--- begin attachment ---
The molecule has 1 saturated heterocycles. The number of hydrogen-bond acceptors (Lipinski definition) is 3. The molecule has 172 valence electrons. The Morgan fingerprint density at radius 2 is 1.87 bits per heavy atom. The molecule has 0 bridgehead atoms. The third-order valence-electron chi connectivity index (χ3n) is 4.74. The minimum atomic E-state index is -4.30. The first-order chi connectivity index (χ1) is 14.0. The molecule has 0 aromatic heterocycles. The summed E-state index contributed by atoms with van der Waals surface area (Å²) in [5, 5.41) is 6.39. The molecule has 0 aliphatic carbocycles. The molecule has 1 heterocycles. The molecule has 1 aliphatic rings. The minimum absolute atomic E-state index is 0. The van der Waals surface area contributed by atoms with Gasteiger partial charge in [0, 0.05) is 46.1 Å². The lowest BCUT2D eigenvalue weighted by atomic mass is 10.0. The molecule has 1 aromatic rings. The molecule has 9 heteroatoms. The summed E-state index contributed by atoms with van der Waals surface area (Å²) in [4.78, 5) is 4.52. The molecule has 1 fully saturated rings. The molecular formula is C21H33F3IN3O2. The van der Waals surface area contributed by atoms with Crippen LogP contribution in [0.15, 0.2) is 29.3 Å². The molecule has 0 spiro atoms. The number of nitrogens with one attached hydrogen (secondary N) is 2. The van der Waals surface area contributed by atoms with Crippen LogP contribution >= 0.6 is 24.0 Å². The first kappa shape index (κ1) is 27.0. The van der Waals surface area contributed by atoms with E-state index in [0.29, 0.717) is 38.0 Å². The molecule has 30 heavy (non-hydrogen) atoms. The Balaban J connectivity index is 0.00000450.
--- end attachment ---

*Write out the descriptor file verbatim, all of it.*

The molecule has 1 saturated heterocycles. The number of hydrogen-bond acceptors (Lipinski definition) is 3. The molecule has 172 valence electrons. The Morgan fingerprint density at radius 2 is 1.87 bits per heavy atom. The molecule has 0 bridgehead atoms. The third-order valence-electron chi connectivity index (χ3n) is 4.74. The minimum atomic E-state index is -4.30. The first-order chi connectivity index (χ1) is 14.0. The molecule has 0 aromatic heterocycles. The summed E-state index contributed by atoms with van der Waals surface area (Å²) in [5, 5.41) is 6.39. The molecule has 0 aliphatic carbocycles. The molecule has 1 heterocycles. The molecule has 1 aliphatic rings. The minimum absolute atomic E-state index is 0. The van der Waals surface area contributed by atoms with Gasteiger partial charge in [0, 0.05) is 46.1 Å². The lowest BCUT2D eigenvalue weighted by atomic mass is 10.0. The molecule has 1 aromatic rings. The molecule has 9 heteroatoms. The summed E-state index contributed by atoms with van der Waals surface area (Å²) in [4.78, 5) is 4.52. The molecule has 1 fully saturated rings. The molecular formula is C21H33F3IN3O2. The van der Waals surface area contributed by atoms with Crippen LogP contribution in [0.15, 0.2) is 29.3 Å². The molecule has 0 spiro atoms. The number of nitrogens with one attached hydrogen (secondary N) is 2. The van der Waals surface area contributed by atoms with Crippen LogP contribution >= 0.6 is 24.0 Å². The first kappa shape index (κ1) is 27.0. The van der Waals surface area contributed by atoms with E-state index in [0.29, 0.717) is 38.0 Å². The molecule has 30 heavy (non-hydrogen) atoms. The Balaban J connectivity index is 0.00000450.